Have you heard this before? Remember, the IEP starts with THE evaluation. You can’t develop goals for the student until you identify her strengths and weaknesses. And you can’t do that without a comprehensive evaluation.

Parents frequently complain to me that their child’s Committee on Special Education (CSE) tells them their children don’t qualify for certain related services (e.g. Speech and Language, Occupational Therapy, etc.) because they didn’t score low enough on some assessment the school did. But here’s the thing: schools can’t just rely on one test. According to the Individuals with Disabilities Education Act (IDEA) regulations (Sec. 300.304 for those of you keeping score at home), the CSE “must use a variety of assessment tools and strategies to gather relevant functional, developmental, and academic information about the child” to determine eligibility for special education services as well as the contents of the child’s IEP if she is deemed eligible. Furthermore, the CSE “must not use any single measure or assessment as the sole criterion for determining” whether the child qualifies for services or for “determining an appropriate educational program for the child.

What does a “variety of assessment tools and strategies” mean? Well, it includes various standardized tests, teacher and related service provider reports, classroom observations, etc. And there’s a reason for this requirement. Some assessments may give you skewed results depending upon the student’s strengths or weaknesses and the assessment’s format. Some kids are great test takers and it’s only when you observe them in the classroom that you see their struggles. Some kids seem to be doing fine in class until you find out that they are struggling to keep up by taking four hours to do homework that should only take one hour, with all the stress and anxiety that accompanies it.

Federal guidance points out that it’s especially important to use multiple assessments to assess Learning Disabilities in twice exceptional (2e) students, those children with disabilities with high cognition. It’s here that we need to get a little technical and briefly discuss the difference between “composite scores” and “sub-test scores.” A composite score is made up of various sub-test scores. It’s very common for 2e students to have an average Language composite score while still having specific weaknesses. For instance, their higher cognitive abilities, coupled with their general knowledge they bring to the test, may lead to higher comprehension scores which, when combined with lower reading Fluency or Letter-Word Identification scores, may lead to an average “composite score.” Without looking at the sub-test scores, these students may not get the intervention they need because their language skills look “average.”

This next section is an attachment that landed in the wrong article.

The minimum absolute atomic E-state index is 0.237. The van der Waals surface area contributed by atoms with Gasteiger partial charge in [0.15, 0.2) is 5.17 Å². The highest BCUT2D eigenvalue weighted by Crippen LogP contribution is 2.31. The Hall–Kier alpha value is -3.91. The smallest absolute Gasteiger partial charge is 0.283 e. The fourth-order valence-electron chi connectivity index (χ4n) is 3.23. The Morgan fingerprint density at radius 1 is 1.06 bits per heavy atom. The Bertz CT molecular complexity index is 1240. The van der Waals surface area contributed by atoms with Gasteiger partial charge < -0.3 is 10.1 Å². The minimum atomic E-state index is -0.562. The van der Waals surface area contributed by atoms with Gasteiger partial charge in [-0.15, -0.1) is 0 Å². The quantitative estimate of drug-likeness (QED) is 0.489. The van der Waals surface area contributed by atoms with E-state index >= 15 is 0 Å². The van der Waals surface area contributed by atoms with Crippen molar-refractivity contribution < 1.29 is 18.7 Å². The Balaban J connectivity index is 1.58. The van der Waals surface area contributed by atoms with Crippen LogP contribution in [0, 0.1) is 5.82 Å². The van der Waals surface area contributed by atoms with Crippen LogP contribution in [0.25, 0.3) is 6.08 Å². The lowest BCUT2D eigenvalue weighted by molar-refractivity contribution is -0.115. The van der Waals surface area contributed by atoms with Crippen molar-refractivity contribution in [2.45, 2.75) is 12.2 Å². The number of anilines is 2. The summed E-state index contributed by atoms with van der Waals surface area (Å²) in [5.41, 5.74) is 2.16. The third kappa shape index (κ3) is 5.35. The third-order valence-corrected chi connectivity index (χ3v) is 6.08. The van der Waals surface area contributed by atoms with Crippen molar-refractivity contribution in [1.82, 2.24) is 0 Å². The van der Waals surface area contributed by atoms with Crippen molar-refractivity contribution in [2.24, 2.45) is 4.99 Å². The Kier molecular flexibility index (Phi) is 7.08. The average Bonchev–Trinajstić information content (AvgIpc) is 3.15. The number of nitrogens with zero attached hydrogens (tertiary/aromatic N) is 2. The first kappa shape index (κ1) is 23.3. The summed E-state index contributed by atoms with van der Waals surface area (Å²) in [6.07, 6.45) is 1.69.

A good example of relying too much on one assessment can be found with a commonly used reading program called Fountas & Pinnell Leveled Literacy Intervention (F&P). Approximately 43% of teachers use this program. The F&P Benchmark Assessment is supposed to determine a student’s independent and instructional reading grade levels. Some CSEs use these scores to deny services to students. Even without getting into criticisms of the F&P, a CSE should still be using other assessment tools to make determinations.

So, make sure you question the CSE if they are relying too heavily on one assessment, especially if other assessments are showing weaknesses. And if you don’t feel your child’s CSE is evaluating your child appropriately, or if they are delaying her evaluation, you have the right to request an Independent Educational Evaluation (IEE).

If you have any questions, feel free to contact me.